Formula 1

Sport: Racing
Founding year: 1950
Teams: 17
Teams promoted / relegated: 0

Officially known as the pinnacle of motor racing, it is the dream of every racing driver to get the opportunity to sit behind the wheel of the most powerful and demanding form of motor racing – Formula One. Known as the FIA Formula One World Championships, the standard of racing is acknowledged the world over as the topmost level of racing.

The word “Formula”, in the name is a reference to the rules and regulations that the teams and drivers must comply to, and “One” refers to the fact that these are the toughest regulations and rules requiring the highest degree of skill in not only building the car, but also in driving it.

History

Formula One was born out of the European Grand Prix racing circuit that was prevalent in the 1920s and 30s. After the Second World War, Formula One was unanimously chosen as the foremost racing level. In 1950, the first Formula One championships were held and Argentine Juan Manual Fangio won it in the first year, along with 5 more titles between 1951 and 1958. Alberto Ascari of Scuderia Ferrari came in the middle to spoil Fangio and Alfa Romeo’s title runs. Along with Ferrari and Alfa Romeo, Maserati and Mercedes Benz ruled the tracks in these years.

The period between 1959 and 1980 was known as the “Garagistes”. This period saw the introduction of a number of technological advances such as the Brabham cars that introduced mid-engine models on the tracks. The period saw many greats such as Jim Clark, Jackie Stewart, John Surtees, Jack Brabham, Graham Hill and Denny Hulme who ruled the middle period.

In 1981, Bernie Ecclestone took over the reins in Formula One and restructured the entire organization. Renault, Lotus and Williams had come into their own between 1981 and 2000 as drivers such as Ayrton Senna, Alain Prost, Nigel Mansell and Nelson Piquet blazed away in their wonderful machines. In 1994, Three-time World Champion Ayrton Senna, arguably the greatest driver to step behind the wheel of a Formula One car, died in a crash while leading the San Marino Grand Prix. The death was the second of the weekend as Roland Ratzenberger had died in qualifying for the same race.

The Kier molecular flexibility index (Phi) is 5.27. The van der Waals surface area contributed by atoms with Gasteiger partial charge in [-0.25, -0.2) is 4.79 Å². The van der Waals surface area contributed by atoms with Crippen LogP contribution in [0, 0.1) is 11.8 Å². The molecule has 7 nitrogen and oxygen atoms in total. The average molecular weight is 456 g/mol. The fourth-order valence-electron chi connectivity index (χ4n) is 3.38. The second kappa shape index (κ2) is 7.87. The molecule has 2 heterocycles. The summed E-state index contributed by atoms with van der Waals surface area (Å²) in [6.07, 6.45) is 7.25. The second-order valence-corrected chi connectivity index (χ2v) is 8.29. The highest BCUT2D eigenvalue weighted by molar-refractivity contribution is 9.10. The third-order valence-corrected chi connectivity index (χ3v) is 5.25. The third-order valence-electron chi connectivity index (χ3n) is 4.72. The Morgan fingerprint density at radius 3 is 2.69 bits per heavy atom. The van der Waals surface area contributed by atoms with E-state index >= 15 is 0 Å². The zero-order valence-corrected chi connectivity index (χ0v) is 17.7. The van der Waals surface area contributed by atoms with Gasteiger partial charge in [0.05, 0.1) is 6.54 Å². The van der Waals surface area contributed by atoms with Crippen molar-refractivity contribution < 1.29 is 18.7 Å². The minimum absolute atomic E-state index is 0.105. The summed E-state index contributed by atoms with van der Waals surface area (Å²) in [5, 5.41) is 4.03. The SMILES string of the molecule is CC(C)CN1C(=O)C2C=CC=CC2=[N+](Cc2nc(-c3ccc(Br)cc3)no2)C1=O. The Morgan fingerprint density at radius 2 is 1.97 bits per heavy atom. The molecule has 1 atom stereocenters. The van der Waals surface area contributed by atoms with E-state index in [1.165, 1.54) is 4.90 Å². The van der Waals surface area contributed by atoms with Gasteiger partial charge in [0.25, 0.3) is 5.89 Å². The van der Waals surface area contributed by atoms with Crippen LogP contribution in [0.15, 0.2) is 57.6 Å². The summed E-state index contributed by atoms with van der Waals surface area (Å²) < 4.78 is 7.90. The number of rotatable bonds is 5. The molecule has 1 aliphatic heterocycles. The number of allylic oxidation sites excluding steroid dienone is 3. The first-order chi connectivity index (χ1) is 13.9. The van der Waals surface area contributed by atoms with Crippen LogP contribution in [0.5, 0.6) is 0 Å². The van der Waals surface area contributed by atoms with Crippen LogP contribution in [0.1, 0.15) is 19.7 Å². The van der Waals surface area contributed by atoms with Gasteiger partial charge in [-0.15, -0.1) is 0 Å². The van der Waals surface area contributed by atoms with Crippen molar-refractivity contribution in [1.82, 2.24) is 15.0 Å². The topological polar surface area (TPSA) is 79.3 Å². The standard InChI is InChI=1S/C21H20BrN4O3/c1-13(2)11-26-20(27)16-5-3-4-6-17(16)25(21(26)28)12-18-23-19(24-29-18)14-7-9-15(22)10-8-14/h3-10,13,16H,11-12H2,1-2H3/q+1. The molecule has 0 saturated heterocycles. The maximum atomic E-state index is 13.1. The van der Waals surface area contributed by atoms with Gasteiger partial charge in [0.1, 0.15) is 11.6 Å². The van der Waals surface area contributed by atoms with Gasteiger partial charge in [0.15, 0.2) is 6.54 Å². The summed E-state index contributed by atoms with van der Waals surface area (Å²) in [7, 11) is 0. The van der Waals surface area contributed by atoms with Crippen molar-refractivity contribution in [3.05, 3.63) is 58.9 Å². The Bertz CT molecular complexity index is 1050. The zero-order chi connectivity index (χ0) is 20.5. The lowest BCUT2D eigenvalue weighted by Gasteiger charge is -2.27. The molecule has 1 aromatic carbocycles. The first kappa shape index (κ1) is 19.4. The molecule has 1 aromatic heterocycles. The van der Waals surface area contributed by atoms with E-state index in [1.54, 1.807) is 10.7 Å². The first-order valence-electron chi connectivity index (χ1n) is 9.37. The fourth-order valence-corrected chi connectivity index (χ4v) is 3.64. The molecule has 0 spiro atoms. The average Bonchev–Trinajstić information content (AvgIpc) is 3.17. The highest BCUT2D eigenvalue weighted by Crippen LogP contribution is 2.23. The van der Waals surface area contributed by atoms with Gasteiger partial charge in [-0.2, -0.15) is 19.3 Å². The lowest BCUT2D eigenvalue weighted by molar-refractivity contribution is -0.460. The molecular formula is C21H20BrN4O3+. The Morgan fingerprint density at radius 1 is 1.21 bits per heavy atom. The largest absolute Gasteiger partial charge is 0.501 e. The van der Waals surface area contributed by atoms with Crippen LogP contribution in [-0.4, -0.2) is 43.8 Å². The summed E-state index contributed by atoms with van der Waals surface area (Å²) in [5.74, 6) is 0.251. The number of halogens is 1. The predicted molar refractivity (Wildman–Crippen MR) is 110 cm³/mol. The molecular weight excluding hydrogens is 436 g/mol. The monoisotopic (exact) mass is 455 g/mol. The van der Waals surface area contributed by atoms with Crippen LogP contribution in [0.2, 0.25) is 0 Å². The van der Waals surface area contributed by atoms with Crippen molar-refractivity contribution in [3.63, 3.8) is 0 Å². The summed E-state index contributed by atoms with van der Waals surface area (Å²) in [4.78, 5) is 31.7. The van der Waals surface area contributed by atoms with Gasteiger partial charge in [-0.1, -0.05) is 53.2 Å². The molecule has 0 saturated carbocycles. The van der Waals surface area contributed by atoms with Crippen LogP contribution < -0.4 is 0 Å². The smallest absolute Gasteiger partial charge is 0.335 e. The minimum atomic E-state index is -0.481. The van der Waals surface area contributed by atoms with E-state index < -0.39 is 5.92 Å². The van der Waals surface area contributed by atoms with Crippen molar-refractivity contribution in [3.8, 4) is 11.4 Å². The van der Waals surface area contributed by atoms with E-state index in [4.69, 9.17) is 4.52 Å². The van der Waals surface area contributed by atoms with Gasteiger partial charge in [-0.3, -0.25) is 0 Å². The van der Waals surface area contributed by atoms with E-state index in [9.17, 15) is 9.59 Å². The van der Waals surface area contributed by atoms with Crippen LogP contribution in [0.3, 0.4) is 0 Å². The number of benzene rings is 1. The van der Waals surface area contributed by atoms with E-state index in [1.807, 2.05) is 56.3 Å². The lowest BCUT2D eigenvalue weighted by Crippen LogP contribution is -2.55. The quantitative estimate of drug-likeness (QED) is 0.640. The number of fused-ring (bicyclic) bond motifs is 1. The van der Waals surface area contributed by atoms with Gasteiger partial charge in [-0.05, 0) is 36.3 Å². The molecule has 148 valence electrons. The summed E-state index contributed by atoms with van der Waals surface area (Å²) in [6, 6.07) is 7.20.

Since Senna’s death, safety has been taken to a whole new level on the Formula One tracks and cars and tracks are designed with safety at the forefront. No driver has had a fatal accident during a Formula One race since Senna’s death.

The later part of the century saw a domination by Scuderia Ferrari and Michael Schumacher like nothing the sport had seen before. Schumacher won 6-straight championship titles in a row, beating Fangio’s 5 in a row.

Format

The Formula One season consists of a number of Grands Prix or races. All participating teams can put upto 2 racing drivers on the field, in two cars. Each driver fights for points based on the finishing position of each race and at the end of the season, the Driver’s and the Constructor’s title are decided on the points allocated to the driver and the team for each race result.

Tracks

Each race, known as a Grand Prix, is run on circuits built specially for the purpose. In some cases, there are public roads that are also used for the races but they too need to adhere to the same track requirements as a racing track. The tracks are lined with tyre walls or with gravel pits to slow down cars going off the tracks. The latest addition of Singapore to the circuit list has, for the first time, introduced a night-race where the cars zoom about at mind-blowing speeds under artificial lighting.